culture jam

As with many humanitarian organizations that use striking images to grab your attention and make you reach into your wallet, Save the Children has once again tried to tapped into the hearts of wealthy, privileged Westerners through “poverty porn”. I was not shocked that this organization used such tactics to raise funds; images of starving children of colour have become so normalized in Western narratives of the Third World, that their use in humanitarian advertising is incredibly common and ultimately works. We must ask ourselves, why is this style of advertisement working, and what does that say about us that only painful imagery of people of colour invokes a pseudo-empathetic response? Save the Children is one of many organizations that campaigns through “adopt a child” initiatives that dupe donators into thinking they are directly involved in battling oppression, and works well to remove guilt from those who donate. The racism in these campaigns is outright, and the claim that these children of colour will be “saved” through your text message donation is not only too good to be true – it pushes the narrative that those living with poverty are helpless while “Othering” them, ultimately making it harmful. Advertising campaigns such as this do not work to educate, or create long-term change. There is no source or basic information listed on the poster to tell people where their money is really going, or how it is really spent; instead, we see a young black boy whose photo was used without consent as a marketing tactic by a Western organization, crying and staring into the face of a camera not knowing that his image and entire being will be exploited. Blanket solutions to solving famine crises worldwide are useless, and when organizations continue to use them, they themselves are contributing to the harm that devastated peoples face.

 

Thus, in response to this poster, I have made my own version to highlight the problems with the original through a not-so-subtle critique:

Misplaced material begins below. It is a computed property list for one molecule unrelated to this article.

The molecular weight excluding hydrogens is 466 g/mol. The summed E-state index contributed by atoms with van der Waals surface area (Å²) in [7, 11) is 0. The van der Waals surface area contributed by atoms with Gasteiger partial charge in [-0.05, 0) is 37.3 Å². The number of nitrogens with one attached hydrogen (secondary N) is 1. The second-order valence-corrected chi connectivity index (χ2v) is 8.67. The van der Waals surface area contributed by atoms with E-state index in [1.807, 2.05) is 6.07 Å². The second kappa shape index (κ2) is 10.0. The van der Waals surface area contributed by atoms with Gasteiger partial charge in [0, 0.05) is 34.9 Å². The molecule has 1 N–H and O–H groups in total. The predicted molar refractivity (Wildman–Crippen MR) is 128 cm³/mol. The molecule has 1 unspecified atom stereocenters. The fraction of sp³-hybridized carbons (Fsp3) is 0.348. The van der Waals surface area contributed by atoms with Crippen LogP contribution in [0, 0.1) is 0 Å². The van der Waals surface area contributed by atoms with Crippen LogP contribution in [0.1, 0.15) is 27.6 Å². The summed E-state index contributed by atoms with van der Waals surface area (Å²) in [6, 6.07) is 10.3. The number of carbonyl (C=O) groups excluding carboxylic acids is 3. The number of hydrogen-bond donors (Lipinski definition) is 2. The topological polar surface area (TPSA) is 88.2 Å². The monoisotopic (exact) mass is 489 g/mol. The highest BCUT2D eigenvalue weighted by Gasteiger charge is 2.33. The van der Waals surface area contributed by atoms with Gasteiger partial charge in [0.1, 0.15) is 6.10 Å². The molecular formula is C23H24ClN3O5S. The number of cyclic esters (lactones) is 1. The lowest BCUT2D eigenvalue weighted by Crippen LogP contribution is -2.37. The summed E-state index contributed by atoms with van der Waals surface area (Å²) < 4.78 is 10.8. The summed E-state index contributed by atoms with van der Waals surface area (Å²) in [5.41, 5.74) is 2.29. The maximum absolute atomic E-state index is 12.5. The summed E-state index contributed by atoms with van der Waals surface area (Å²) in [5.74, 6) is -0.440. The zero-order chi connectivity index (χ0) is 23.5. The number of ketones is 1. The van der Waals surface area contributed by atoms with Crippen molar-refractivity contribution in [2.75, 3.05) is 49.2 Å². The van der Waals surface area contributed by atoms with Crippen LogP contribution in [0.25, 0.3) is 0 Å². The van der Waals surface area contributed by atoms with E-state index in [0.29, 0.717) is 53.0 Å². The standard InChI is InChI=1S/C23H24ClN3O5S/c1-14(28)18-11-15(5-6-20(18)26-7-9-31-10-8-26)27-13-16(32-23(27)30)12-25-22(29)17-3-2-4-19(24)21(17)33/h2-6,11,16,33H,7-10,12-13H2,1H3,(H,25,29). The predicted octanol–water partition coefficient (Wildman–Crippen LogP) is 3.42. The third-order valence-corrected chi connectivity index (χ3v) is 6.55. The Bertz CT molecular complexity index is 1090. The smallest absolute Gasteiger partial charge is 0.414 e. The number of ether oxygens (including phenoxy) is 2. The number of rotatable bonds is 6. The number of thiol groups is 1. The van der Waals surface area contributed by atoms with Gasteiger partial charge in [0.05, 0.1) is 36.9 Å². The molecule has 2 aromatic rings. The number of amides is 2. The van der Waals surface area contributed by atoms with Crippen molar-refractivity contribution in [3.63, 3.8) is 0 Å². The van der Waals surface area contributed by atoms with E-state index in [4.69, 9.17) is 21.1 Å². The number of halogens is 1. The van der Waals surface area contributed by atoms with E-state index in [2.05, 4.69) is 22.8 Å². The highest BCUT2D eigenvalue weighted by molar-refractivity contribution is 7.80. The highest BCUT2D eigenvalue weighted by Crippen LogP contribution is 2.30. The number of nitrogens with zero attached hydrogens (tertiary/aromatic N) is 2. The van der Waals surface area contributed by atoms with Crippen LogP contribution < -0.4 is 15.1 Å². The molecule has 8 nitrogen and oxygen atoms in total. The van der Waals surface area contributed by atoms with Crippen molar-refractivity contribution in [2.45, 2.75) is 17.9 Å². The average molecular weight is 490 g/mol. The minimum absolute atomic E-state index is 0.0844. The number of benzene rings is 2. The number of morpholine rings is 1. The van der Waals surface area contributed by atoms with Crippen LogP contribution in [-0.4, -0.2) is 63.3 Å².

In the end, who feels better – the child in this image, or the person who donates? I have decided to focus on the powerful emotion that is guilt in my jammed version of the ad — guilt can so easily overwhelm a privileged (and often, white) person to the point where they will spend their money with no true idea of where it is going and how it is being spent, a reckless luxury many do not have. Ad campaigns such as Save the Children’s ultimately want to make money quick, thus making it too easy for people to donate, patting themselves on the back while remaining highly ill-informed. Encouraging such forms of donation does not allow for informed charitable decision-making, which is crucial when deciding where to donate; organizations that have grassroots, feminist, anti-oppressive politics, and work to build local systems with nationals of the countries they work in are given little attention despite their necessity. In times where Western capitalism prevails over all, working to exploit coloured bodies and profiting off of their resources, these organizations fail to address such root causes of famine, poverty, and other injustices. People see this type of image and fail to understand their complicity in the atrocities occurring outside their borders by the government and corporations of the nation-state they live in. An example of this is seen in Canada’s ongoing history of extractivism in Latin America, which exploits and impoverishes indigenous Latin Americans – not only does Canada exploit it’s own indigenous peoples, but others too! We must ultimately look at these advertisements and organizations with a critical eye, do research, and stray from quick-“fix” solutions to extremely complex problems.